Kahkoska_Online_Only_Supplemental_Material.pdf (326.33 kB)
Download file

The Impact of Racial and Ethnic Health Disparities in Diabetes Management on Clinical Outcomes: A Reinforcement Learning Analysis of Health Inequity Among Youth and Young Adults in the SEARCH for Diabetes in Youth Study

Download (326.33 kB)
figure
posted on 02.11.2021, 13:58 by Anna R. Kahkoska, Teeranan Pokaprakarn, G. Rumay Alexander, Tessa L. Crume, Dana Dabelea, Jasmin Divers, Lawrence M. Dolan, Elizabeth T. Jensen, Jean M. Lawrence, Santica Marcovina, Amy K. Mottl, Catherine Pihoker, Sharon H. Saydah, Michael R. Kosorok, Elizabeth J. Mayer-Davis
Objective: To estimate difference in population-level glycemic control and the emergence of diabetes complications given a theoretical scenario whereby non-White youth and young adults (YYA) with type 1 diabetes (T1D) receive and follow an equivalent distribution of diabetes treatment regimens as non-Hispanic White YYA.

Research Design and Methods: Longitudinal data from YYA diagnosed 2002-2005 in the SEARCH for Diabetes in Youth Study were analyzed. Based on self-reported race/ethnicity, YYA were classified as non-White race or Hispanic ethnicity (non-White subgroup) versus non-Hispanic White race (White subgroup). In the White versus non-White subgroups, propensity scores model estimated treatment regimens, including patterns of insulin modality, self-monitored glucose frequency, and continuous glucose monitoring use. An analysis based on policy evaluation technique in reinforcement learning estimated the effect of each treatment regimen on hemoglobin A1c (HbA1c) and diabetes complications for non-White YYA.

Results: The study included n=978 YYA. The sample was 47.5% female and77.5% non-Hispanic White, with mean age 12.8±2.4 years at diagnosis. The estimated population mean of longitudinal average HbA1c over visits was 9.2% and 8.2% for the non-White and White subgroup, respectively (difference=0.9%). Within the non-White subgroup, mean HbA1c across visits was estimated to decrease by 0.33% (95%CI: -0.45%, -0.21%) if these YYA received the distribution of diabetes treatment regimens of the White subgroup, explaining approximately 35% of the estimated difference between the two subgroups. The non-White subgroup was also estimated to have a lower risk of developing diabetic retinopathy, diabetic kidney disease, and peripheral neuropathy with the White youth treatment regimen distribution (p<0.05), although the low proportion of YYA who developed complications limited statistical power for risk estimations.

Conclusions: Mathematically modeling an equalized distribution of T1D self-management tools and technology accounted for part but not all disparities in glycemic control between non-White and White YYA, underscoring the complexity of race/ethnicity-based health inequity.

Funding

The SEARCH for Diabetes in Youth Study is indebted to the many youth and their families, and their health care providers, whose participation made this study possible. Grant Support (SEARCH 4): The SEARCH for Diabetes in Youth Cohort Study (1R01DK127208-01, 1UC4DK108173) is funded by the National Institutes of Health, National Institute of Diabetes and Digestive and Kidney Diseases and supported by the Centers for Disease Control and Prevention. The Population Based Registry of Diabetes in Youth Study (1U18DP006131, U18DP006133, U18DP006134, U18DP006136, U18DP006138, and U18DP006139) is funded by the Centers for Disease Control and Prevention (DP-15-002) and supported by the National Institutes of Health, National Institute of Diabetes and Digestive and Kidney Diseases. Grant Support (SEARCH 1, 2, 3): SEARCH for Diabetes in Youth is funded by the Centers for Disease Control and Prevention (PA numbers 00097, DP-05-069, and DP-10-001) and supported by the National Institute of Diabetes and Digestive and Kidney Diseases. Kaiser Permanente Southern California (U48/CCU919219, U01 DP000246, and U18DP002714), University of Colorado Denver (U48/CCU819241-3, U01 DP000247, and U18DP000247-06A1), Cincinnati's Children's Hospital Medical Center (U48/CCU519239, U01 DP000248, and 1U18DP002709), University of North Carolina at Chapel Hill (U48/CCU419249, U01 DP000254, and U18DP002708), Seattle Children's Hospital (U58/CCU019235-4, U01 DP000244, and U18DP002710-01] and Wake Forest University School of Medicine (U48/CCU919219, U01 DP000250, and 200-2010-35171). The authors wish to acknowledge the involvement of the Kaiser Permanente Southern California’s Clinical Research Center (funded by Kaiser Foundation Health Plan and supported in part by the Southern California Permanente Medical Group; the South Carolina Clinical & Translational Research Institute, at the Medical University of South Carolina, NIH/National Center for Advancing Translational Sciences (NCATS) grant number UL1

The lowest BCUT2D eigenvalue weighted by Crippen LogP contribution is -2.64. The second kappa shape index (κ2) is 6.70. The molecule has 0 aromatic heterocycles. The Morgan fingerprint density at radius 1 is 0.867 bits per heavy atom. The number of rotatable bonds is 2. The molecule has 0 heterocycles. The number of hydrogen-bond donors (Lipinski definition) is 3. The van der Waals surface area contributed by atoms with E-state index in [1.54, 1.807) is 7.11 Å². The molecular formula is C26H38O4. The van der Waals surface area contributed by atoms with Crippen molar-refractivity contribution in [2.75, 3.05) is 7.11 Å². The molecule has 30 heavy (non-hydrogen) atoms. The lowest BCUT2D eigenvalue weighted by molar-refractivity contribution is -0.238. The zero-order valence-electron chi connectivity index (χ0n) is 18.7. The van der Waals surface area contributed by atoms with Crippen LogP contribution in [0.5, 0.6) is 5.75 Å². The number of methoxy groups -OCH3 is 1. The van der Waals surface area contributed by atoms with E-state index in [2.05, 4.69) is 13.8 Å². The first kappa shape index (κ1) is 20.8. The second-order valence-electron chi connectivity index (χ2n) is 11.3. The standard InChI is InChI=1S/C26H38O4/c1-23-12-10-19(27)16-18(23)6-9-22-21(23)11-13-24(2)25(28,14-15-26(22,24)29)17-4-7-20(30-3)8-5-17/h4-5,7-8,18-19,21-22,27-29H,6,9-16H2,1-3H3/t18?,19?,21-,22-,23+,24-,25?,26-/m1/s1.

History